May I be a proud mama for a moment? I am filled with so many feelings as I contrast my personal joy with the pain I see in the world around me, and it’s all blurring together; I hope you will indulge me in sharing both.
First, I’m brimming with admiration at the hard work my son has done over the last four years at Berklee College of Music, where he has both pursued his love of jazz music as a tenor saxophone player, and acquired a whole new set of skills as an electronic sound designer. He has put together his musicality and these new technical skills to produce these three songs, which are now available on Spotify, Itunes, and other music platforms. He composed the music, plays sax and synthesizer on these tracks, mixed the sounds and did all the production work.
Have a listen: https://distrokid.com/hyperfollow/abstractapathy/prism?fbclid=IwAR3r0aEDL9asMy2KsHNtcJXJOdT85rlIOkUT7l8pb5jBVivU9bIrd2k3lMw. (Or find it on your favorite music platform – Prism by Abstract Apathy.)
So that’s my proud-mama-bragging. But now I want to shift to some other thoughts and feelings that are jumbled together with this pride.
I know some people may look at my children and see them as white-looking, privileged children of a UCLA professor. On the one hand, this is who they are. I was able to pay for Andres’ college education (with the help of scholarships he earned), and he got to take music lessons while he was growing up. He also benefited from a public school that funds and supports arts education, including a fabulous jazz program.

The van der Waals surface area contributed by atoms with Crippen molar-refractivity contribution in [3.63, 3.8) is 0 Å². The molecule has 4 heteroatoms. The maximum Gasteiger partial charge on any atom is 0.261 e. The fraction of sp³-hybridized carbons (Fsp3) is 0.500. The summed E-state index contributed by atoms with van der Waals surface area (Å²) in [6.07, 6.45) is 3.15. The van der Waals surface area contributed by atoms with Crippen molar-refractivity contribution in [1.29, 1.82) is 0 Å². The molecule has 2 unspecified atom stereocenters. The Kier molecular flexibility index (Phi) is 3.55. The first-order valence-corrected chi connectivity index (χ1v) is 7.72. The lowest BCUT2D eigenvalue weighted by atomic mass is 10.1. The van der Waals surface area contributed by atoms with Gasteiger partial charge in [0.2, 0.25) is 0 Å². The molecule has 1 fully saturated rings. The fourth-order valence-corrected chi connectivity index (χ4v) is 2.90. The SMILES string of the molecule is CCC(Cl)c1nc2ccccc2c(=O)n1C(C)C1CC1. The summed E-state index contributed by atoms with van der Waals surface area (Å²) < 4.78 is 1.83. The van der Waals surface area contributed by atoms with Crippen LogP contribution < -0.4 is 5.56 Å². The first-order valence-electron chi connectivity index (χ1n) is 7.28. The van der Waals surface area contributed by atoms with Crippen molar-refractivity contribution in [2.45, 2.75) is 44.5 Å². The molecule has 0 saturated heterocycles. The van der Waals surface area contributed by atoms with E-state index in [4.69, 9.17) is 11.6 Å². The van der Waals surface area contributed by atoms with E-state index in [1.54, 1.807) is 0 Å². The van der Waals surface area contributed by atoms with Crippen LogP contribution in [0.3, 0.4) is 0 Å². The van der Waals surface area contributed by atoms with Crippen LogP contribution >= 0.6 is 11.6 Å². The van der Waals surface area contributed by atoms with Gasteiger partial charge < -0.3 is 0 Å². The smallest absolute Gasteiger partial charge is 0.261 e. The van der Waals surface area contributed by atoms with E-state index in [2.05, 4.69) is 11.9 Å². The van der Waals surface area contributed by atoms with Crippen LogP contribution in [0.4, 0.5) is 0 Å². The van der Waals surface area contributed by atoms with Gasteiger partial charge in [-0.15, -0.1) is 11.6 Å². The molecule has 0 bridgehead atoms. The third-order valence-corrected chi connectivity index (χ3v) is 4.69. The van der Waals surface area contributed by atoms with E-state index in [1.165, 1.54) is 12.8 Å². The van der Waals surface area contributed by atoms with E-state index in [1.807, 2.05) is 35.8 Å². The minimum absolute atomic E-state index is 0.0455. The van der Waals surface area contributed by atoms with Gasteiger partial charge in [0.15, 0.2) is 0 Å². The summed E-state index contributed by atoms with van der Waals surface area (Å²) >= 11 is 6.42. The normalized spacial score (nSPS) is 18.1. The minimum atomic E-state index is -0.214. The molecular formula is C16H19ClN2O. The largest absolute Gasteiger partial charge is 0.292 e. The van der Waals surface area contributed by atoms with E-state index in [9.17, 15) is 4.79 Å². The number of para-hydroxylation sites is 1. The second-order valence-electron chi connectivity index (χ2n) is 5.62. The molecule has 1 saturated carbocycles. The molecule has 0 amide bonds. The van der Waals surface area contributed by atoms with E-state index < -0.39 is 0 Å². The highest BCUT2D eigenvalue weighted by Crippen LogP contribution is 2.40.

But for the record, I wasn’t a professor when my kids were born; and I was one of eight children with a father who dreamed of but never got to go to college. Further – and more to the point that I want to make in this political moment: their own father was what would today be called an “unaccompanied minor:” he crossed the border at age 16, with his siblings, to join his mother, who had left Guatemala eight years before, to work in a garment factory in downtown LA, in order to send money back to her six children, who were struggling to survive under a military dictatorship in Guatemala. He was fleeing poverty and war in Central America – war that was funded and supported by the U.S.A. and that reverberates today in a new round of refugees.
And so, as I listen to the beautiful music Andrés has gifted to the world, I think about the young people who have recently died in the hands of the border patrol – all young, all from Guatemala – who didn’t get to pursue their own dreams, didn’t get to have children who got to go to college, didn’t get to follow their own passions, didn’t get to have the opportunities that my children got, due to sheer luck, pathways to citizenship, and quality public education.
I hope you will enjoy Andrés’ music, and take in the fact that he is the son of someone not unlike the 16-year-old who died this month in the hands of the border patrol: Carlos Hernández Vásquez. (Say his name.) We might wonder at how much talent is lost to the world every day. What would happen if we treated all people as precious, as full of possibility, and supported them in surviving the injustices that have delimited their lives, and finding the gifts that they can offer to the world?